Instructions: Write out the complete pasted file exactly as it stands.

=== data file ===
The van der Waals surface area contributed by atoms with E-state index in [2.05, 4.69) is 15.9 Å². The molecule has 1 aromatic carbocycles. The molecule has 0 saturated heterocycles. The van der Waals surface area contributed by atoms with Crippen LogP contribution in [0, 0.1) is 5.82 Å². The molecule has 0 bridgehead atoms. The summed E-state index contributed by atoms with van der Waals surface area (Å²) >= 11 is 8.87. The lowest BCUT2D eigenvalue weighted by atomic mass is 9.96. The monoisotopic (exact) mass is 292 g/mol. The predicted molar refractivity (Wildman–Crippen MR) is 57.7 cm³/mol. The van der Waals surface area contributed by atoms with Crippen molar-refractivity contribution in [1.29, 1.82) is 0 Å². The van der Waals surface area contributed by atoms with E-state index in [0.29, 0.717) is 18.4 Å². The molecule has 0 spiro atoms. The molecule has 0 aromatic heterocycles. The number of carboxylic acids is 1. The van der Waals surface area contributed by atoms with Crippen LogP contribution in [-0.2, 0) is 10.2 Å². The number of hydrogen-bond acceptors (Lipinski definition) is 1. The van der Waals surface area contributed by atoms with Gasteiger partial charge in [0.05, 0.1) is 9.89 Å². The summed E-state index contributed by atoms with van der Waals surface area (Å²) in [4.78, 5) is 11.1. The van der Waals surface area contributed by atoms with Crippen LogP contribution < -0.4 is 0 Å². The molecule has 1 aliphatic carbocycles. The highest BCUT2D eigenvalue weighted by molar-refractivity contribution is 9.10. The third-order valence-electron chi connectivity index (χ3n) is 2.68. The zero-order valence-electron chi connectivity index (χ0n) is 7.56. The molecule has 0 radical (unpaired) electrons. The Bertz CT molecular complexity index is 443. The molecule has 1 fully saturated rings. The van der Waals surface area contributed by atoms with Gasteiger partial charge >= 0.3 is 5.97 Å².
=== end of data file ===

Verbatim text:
The van der Waals surface area contributed by atoms with E-state index in [2.05, 4.69) is 15.9 Å². The molecule has 1 aromatic carbocycles. The molecule has 0 saturated heterocycles. The van der Waals surface area contributed by atoms with Crippen LogP contribution in [0, 0.1) is 5.82 Å². The molecule has 0 bridgehead atoms. The summed E-state index contributed by atoms with van der Waals surface area (Å²) >= 11 is 8.87. The lowest BCUT2D eigenvalue weighted by atomic mass is 9.96. The monoisotopic (exact) mass is 292 g/mol. The predicted molar refractivity (Wildman–Crippen MR) is 57.7 cm³/mol. The van der Waals surface area contributed by atoms with Crippen molar-refractivity contribution in [1.29, 1.82) is 0 Å². The van der Waals surface area contributed by atoms with E-state index in [0.29, 0.717) is 18.4 Å². The molecule has 0 spiro atoms. The molecule has 0 aromatic heterocycles. The number of carboxylic acids is 1. The van der Waals surface area contributed by atoms with Crippen LogP contribution in [-0.2, 0) is 10.2 Å². The number of hydrogen-bond acceptors (Lipinski definition) is 1. The van der Waals surface area contributed by atoms with Gasteiger partial charge in [0.05, 0.1) is 9.89 Å². The summed E-state index contributed by atoms with van der Waals surface area (Å²) in [4.78, 5) is 11.1. The van der Waals surface area contributed by atoms with Crippen LogP contribution < -0.4 is 0 Å². The molecule has 1 aliphatic carbocycles. The highest BCUT2D eigenvalue weighted by molar-refractivity contribution is 9.10. The third-order valence-electron chi connectivity index (χ3n) is 2.68. The zero-order valence-electron chi connectivity index (χ0n) is 7.56. The molecule has 0 radical (unpaired) electrons. The Bertz CT molecular complexity index is 443. The molecule has 1 fully saturated rings. The van der Waals surface area contributed by atoms with Gasteiger partial charge >= 0.3 is 5.97 Å².